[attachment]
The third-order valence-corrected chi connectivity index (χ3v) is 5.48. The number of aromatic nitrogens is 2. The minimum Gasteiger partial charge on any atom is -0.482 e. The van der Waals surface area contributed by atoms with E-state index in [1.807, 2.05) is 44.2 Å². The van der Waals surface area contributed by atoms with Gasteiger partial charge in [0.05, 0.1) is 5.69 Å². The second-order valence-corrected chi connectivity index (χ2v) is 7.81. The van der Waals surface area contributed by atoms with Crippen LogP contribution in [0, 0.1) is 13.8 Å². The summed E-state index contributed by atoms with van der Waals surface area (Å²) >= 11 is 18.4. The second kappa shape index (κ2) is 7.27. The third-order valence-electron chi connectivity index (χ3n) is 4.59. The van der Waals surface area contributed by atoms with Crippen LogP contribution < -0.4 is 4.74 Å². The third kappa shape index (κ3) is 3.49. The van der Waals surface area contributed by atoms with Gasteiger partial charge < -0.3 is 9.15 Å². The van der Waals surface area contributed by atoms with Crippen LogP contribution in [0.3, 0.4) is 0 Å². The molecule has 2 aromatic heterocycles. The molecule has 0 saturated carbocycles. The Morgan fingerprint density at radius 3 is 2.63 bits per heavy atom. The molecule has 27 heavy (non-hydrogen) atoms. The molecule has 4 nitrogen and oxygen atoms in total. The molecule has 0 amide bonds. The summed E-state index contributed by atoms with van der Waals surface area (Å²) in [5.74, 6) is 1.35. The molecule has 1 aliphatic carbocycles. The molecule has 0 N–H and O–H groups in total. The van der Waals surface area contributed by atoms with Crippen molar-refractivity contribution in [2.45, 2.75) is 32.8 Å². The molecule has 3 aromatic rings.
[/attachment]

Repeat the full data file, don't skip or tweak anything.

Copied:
The third-order valence-corrected chi connectivity index (χ3v) is 5.48. The number of aromatic nitrogens is 2. The minimum Gasteiger partial charge on any atom is -0.482 e. The van der Waals surface area contributed by atoms with E-state index in [1.807, 2.05) is 44.2 Å². The van der Waals surface area contributed by atoms with Gasteiger partial charge in [0.05, 0.1) is 5.69 Å². The second-order valence-corrected chi connectivity index (χ2v) is 7.81. The van der Waals surface area contributed by atoms with Crippen LogP contribution in [0, 0.1) is 13.8 Å². The summed E-state index contributed by atoms with van der Waals surface area (Å²) >= 11 is 18.4. The second kappa shape index (κ2) is 7.27. The third-order valence-electron chi connectivity index (χ3n) is 4.59. The van der Waals surface area contributed by atoms with Crippen LogP contribution < -0.4 is 4.74 Å². The third kappa shape index (κ3) is 3.49. The van der Waals surface area contributed by atoms with Gasteiger partial charge < -0.3 is 9.15 Å². The van der Waals surface area contributed by atoms with Crippen LogP contribution in [0.3, 0.4) is 0 Å². The molecule has 2 aromatic heterocycles. The molecule has 0 saturated carbocycles. The Morgan fingerprint density at radius 3 is 2.63 bits per heavy atom. The molecule has 27 heavy (non-hydrogen) atoms. The molecule has 4 nitrogen and oxygen atoms in total. The molecule has 0 amide bonds. The summed E-state index contributed by atoms with van der Waals surface area (Å²) in [5.74, 6) is 1.35. The molecule has 1 aliphatic carbocycles. The molecule has 0 N–H and O–H groups in total. The van der Waals surface area contributed by atoms with Crippen molar-refractivity contribution in [2.45, 2.75) is 32.8 Å². The molecule has 3 aromatic rings.